Hello, friends and archaeophiles!
I’d like to share with you an event that touched and pleased us–one that shows how, sometimes, our work can result in an epiphany.
AIA-Houston’s current speaker, Sadie Watkins of the Museum of Archaeology London and an expert on Roman Britain, was talking with a gifted-and-talented class this week (one of six classroom talks she is giving during her stay here). She emphasized the multicultural nature of the Roman Empire and mentioned that six of its emperors were black, and then discussed how slavery was ingrained in the fabric of the Empire. One of the pupils asked about the nature of slavery: “In a multicultural society, where black people have some power, how does the society decide which groups of people are enslaved?” What is amazing about this girl’s question is that 1) she is thinking something like, “Hmmm…in America, dark skin means descendant of slaves” and 2) she suddenly realizes that skin color is not necessarily part of slavery everywhere in the world, and therefore, if black people are not enslaved, then how is it determined WHO is enslaved? She has realized that slavery and prejudice are not always equated with skin color, and that in many cultures dark skin color is compatible with power. Quite a realization for children of any ethnicity!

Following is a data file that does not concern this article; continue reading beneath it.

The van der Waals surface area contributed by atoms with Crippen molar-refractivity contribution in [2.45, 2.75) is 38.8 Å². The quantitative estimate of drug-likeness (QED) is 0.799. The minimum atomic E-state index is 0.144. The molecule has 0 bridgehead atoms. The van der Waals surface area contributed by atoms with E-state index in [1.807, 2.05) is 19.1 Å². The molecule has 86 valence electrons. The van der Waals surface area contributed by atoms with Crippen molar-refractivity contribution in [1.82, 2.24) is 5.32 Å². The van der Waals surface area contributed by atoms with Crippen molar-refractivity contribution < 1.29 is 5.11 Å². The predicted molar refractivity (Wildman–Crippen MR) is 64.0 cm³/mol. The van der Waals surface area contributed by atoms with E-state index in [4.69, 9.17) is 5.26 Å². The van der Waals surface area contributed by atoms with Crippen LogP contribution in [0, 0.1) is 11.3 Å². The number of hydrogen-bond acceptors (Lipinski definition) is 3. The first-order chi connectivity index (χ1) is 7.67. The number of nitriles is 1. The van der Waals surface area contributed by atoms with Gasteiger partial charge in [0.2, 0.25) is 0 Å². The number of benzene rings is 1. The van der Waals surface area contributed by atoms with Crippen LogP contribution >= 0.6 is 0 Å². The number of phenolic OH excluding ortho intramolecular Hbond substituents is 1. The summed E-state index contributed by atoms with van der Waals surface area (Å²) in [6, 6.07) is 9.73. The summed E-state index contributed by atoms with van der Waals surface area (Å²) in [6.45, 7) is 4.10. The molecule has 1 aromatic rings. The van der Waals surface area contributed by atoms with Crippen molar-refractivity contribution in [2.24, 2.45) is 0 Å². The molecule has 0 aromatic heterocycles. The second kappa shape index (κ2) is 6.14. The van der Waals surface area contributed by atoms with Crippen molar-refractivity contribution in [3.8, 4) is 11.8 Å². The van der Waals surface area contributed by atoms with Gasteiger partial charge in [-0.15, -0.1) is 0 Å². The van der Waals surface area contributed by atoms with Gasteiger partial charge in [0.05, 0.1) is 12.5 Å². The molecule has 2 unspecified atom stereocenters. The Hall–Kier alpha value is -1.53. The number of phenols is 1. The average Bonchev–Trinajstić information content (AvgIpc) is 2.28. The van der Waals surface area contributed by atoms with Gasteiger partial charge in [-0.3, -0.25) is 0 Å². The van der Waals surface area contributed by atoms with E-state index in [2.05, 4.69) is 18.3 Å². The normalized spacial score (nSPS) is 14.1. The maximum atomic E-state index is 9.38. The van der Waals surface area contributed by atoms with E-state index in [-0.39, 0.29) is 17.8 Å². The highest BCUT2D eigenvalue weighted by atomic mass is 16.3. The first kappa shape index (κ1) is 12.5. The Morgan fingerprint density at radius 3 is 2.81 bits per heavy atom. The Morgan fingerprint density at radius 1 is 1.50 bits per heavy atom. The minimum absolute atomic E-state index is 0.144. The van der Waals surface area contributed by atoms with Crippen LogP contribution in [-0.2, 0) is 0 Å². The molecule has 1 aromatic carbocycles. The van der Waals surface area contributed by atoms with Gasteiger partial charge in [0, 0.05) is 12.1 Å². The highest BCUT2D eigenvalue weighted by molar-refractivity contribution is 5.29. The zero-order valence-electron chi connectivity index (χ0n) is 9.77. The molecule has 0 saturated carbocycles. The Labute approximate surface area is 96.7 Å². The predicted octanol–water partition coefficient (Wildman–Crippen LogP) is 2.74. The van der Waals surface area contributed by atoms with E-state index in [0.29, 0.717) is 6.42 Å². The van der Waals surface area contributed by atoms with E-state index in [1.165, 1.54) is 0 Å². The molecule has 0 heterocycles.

Sadie Watson’s team have excavated more than 10,000 artifacts from her current dig in central London, but that child’s question makes it clear that the most important part of archaeology is not what comes out of the ground, but what happens in people’s minds: a greater understanding of the past–and the present.